#1392 – 1970 6c Wildlife Conservation

Condition
Price
Qty
- Mint Stamp(s)
Ships in 1 business day. i
$0.50
- Used Stamp(s)
Ships in 1 business day. i
$0.15
Mounts - Click Here
Condition
Price
Qty
- MM63625 Horizontal Strip Mounts, Black, Split-back, 215 x 30 millimeters (8-7/16 x 1-3/16 inches)
Ships in 1 business day. i
$7.50
- MM50150 Horizontal Mounts, Black, Split-back, Pre-cut, 45 x 30 millimeters (1-3/4 x 1-3/16 inches)
Ships in 1 business day. i
$3.50
- MM4202Mystic Clear Mount 45x30mm - 50 precut mounts
Ships in 1 business day. i
$1.95
U.S. #1392
1970 6¢ Wildlife Conservation
 
Issue Date: July 20, 1970
City: Custer, SD
Quantity: 142,205,000
Printed By: Bureau of Engraving and Printing
Printing Method: Rotary Press
Perforations: 11 x 10 ½
Color: Black
 
One of America's most familiar national symbols, the North American Bison has recovered from almost complete extinction to a population of over 350,000.
 
The American Buffalo (Bison)
The American buffalo is the largest land animal in North America. Massive herds of buffalo, more accurately known as bison, once roamed between the Appalachian Mountains and the Rocky Mountains. Many American Indian groups developed lifestyles that revolved around hunting these large animals, which can weigh up to 3,000 pounds.
 
Estimates of pre-European numbers of buffalo in America range from 30-70 million. About 20 million buffalo lived on the Western plains in 1850. White hunters began to drastically reduce the buffalo herds, and by 1889, only 551 buffalo could be found in the entire U.S. “Buffalo” Bill Cody alone killed more than 4,000 buffalo in just two years. Later, great efforts were made to help the animal recover. In 2000, the number of bison had been restored to over 350,000. Oklahoma adopted the bison as its state animal in 1972.
 
Read More - Click Here

  • U.S. Album with 100 postally used stamps, 1,000 hinges, and a free stamp collecting guide U.S. Stamp Starter Kit

    This is a great album to start with because it pictures U.S stamps that are easy to find and buy. Pages illustrated on one side only, high quality paper, every stamp identified with Scott numbers. Includes history of each stamp. Affordable - same design as Mystic's American Heirloom album.

    $14.95
    BUY NOW
  • 3-Volume American Heirloom Album and 200 Used US Stamps 3-Volume American Heirloom Album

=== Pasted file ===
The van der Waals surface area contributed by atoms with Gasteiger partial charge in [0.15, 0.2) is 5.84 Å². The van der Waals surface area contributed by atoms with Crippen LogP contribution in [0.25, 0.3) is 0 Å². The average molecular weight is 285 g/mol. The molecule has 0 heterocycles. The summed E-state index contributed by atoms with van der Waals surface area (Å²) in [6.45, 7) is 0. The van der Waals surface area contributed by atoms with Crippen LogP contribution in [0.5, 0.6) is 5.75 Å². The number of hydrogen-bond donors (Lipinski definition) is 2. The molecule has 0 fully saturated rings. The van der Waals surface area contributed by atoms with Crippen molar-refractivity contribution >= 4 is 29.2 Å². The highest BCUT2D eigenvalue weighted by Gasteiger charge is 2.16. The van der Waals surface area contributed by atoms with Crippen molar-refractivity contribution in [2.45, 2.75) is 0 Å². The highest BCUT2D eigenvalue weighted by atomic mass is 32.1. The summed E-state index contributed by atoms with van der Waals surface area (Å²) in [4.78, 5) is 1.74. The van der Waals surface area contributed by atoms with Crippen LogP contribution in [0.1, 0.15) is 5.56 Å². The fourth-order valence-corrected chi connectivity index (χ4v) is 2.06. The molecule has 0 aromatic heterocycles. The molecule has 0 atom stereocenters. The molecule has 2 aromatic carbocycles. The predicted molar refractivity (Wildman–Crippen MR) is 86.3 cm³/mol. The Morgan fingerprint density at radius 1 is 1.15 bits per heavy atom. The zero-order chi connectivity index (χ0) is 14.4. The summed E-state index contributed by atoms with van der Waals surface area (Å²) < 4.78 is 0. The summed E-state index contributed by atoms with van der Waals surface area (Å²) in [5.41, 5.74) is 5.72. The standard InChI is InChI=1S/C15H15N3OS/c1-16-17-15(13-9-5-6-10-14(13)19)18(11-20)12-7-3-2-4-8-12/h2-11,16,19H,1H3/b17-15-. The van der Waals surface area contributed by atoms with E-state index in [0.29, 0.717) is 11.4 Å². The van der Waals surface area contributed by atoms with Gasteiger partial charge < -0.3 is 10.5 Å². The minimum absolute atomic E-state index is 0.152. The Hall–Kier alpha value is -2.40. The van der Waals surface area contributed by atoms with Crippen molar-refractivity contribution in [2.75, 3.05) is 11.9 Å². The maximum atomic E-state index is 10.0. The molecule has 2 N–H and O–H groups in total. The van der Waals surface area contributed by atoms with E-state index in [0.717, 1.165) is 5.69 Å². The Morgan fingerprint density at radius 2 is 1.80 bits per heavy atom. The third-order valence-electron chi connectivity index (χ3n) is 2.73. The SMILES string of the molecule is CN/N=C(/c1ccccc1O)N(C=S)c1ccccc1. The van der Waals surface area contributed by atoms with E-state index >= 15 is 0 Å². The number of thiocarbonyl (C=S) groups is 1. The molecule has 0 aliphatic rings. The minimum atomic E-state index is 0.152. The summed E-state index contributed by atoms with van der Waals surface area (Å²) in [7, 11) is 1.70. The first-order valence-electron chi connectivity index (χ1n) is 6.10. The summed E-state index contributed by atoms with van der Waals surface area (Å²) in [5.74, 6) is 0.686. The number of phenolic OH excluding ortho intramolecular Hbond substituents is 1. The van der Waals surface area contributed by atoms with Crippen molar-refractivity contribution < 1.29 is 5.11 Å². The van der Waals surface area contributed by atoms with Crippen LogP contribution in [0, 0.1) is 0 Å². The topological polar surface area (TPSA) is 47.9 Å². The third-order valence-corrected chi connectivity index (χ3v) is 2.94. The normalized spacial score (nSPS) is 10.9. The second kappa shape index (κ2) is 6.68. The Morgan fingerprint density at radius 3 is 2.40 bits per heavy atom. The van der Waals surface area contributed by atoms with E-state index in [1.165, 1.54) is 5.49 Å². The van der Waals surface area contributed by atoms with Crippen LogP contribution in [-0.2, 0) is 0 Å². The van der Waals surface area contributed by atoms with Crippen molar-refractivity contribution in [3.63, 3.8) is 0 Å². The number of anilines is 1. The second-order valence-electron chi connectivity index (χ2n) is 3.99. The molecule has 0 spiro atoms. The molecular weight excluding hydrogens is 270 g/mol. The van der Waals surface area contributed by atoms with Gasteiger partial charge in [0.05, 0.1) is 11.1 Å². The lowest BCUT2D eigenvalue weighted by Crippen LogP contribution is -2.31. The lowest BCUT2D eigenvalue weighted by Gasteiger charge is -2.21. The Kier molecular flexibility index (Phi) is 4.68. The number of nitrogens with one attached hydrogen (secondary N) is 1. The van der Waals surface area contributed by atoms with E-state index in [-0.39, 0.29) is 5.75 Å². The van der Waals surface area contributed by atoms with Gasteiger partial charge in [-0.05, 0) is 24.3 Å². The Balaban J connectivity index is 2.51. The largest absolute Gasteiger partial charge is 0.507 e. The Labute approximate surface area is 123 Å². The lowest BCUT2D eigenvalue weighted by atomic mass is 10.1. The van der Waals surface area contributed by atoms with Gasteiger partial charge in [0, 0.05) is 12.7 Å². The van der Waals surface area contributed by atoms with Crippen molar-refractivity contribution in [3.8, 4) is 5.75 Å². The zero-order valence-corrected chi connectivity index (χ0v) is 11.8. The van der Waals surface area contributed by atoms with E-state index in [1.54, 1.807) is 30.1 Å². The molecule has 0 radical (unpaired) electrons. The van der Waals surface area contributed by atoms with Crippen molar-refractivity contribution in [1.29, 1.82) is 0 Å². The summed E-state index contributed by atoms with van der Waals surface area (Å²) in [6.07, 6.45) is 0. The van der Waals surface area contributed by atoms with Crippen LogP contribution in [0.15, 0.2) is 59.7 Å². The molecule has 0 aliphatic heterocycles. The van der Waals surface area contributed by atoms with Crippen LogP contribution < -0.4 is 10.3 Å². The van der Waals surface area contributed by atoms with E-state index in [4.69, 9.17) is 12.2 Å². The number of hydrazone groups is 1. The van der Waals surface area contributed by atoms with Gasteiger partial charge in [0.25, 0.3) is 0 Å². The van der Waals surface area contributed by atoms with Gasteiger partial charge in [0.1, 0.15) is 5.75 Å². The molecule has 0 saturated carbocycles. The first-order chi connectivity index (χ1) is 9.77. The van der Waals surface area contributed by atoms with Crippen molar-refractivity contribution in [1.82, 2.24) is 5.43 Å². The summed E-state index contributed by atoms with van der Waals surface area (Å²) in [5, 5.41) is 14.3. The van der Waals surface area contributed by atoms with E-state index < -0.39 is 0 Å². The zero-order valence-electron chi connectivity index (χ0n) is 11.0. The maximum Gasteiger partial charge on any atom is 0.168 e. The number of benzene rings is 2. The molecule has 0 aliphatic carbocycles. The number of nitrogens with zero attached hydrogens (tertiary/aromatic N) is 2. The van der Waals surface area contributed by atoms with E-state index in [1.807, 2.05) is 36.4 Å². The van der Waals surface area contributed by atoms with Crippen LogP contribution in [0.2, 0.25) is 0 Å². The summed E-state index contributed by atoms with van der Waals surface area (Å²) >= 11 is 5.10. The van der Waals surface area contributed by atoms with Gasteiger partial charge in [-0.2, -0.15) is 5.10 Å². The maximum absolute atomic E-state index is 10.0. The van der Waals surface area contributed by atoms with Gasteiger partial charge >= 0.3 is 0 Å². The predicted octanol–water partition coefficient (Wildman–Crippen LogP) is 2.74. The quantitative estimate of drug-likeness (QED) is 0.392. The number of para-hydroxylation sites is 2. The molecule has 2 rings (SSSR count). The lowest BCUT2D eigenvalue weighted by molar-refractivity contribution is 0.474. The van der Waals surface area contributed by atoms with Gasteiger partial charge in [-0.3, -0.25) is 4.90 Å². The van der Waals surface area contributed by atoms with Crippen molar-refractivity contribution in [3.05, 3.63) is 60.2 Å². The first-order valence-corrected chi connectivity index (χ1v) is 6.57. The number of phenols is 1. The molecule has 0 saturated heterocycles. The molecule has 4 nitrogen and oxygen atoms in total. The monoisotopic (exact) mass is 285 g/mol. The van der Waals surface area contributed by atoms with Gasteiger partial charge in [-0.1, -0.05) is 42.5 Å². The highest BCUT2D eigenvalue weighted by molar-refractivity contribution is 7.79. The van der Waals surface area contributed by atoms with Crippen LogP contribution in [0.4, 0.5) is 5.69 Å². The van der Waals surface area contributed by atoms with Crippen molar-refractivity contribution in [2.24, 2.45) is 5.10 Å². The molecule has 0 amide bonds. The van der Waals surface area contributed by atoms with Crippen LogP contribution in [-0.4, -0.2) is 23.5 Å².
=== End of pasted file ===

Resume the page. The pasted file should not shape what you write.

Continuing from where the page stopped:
America's best-selling album. Pictures most every U.S. postage stamp issued 1847-2016, over 5,000 stamps with Scott numbers. Pages filled with stamp history. This album is a great value!

    $49.95
    BUY NOW
  • Mystic Premium Hingeless American Heirloom Album Volume I, 1847-1934 Premium Hingeless American Heirloom Album

    Similar to standard American Heirloom album but includes mounts that are already attached to pages, saving you time and effort. Sturdier pages than American Heirloom. Includes Scott numbers and stamp history. This volume is for stamps issued 1935-1966, over 600 stamps. Higher quality album than Heirloom.

    $99.95
    BUY NOW

U.S. #1392
1970 6¢ Wildlife Conservation
 
Issue Date: July 20, 1970
City: Custer, SD
Quantity: 142,205,000
Printed By: Bureau of Engraving and Printing
Printing Method: Rotary Press
Perforations: 11 x 10 ½
Color: Black
 
One of America's most familiar national symbols, the North American Bison has recovered from almost complete extinction to a population of over 350,000.
 
The American Buffalo (Bison)
The American buffalo is the largest land animal in North America. Massive herds of buffalo, more accurately known as bison, once roamed between the Appalachian Mountains and the Rocky Mountains. Many American Indian groups developed lifestyles that revolved around hunting these large animals, which can weigh up to 3,000 pounds.
 
Estimates of pre-European numbers of buffalo in America range from 30-70 million. About 20 million buffalo lived on the Western plains in 1850. White hunters began to drastically reduce the buffalo herds, and by 1889, only 551 buffalo could be found in the entire U.S. “Buffalo” Bill Cody alone killed more than 4,000 buffalo in just two years. Later, great efforts were made to help the animal recover. In 2000, the number of bison had been restored to over 350,000. Oklahoma adopted the bison as its state animal in 1972.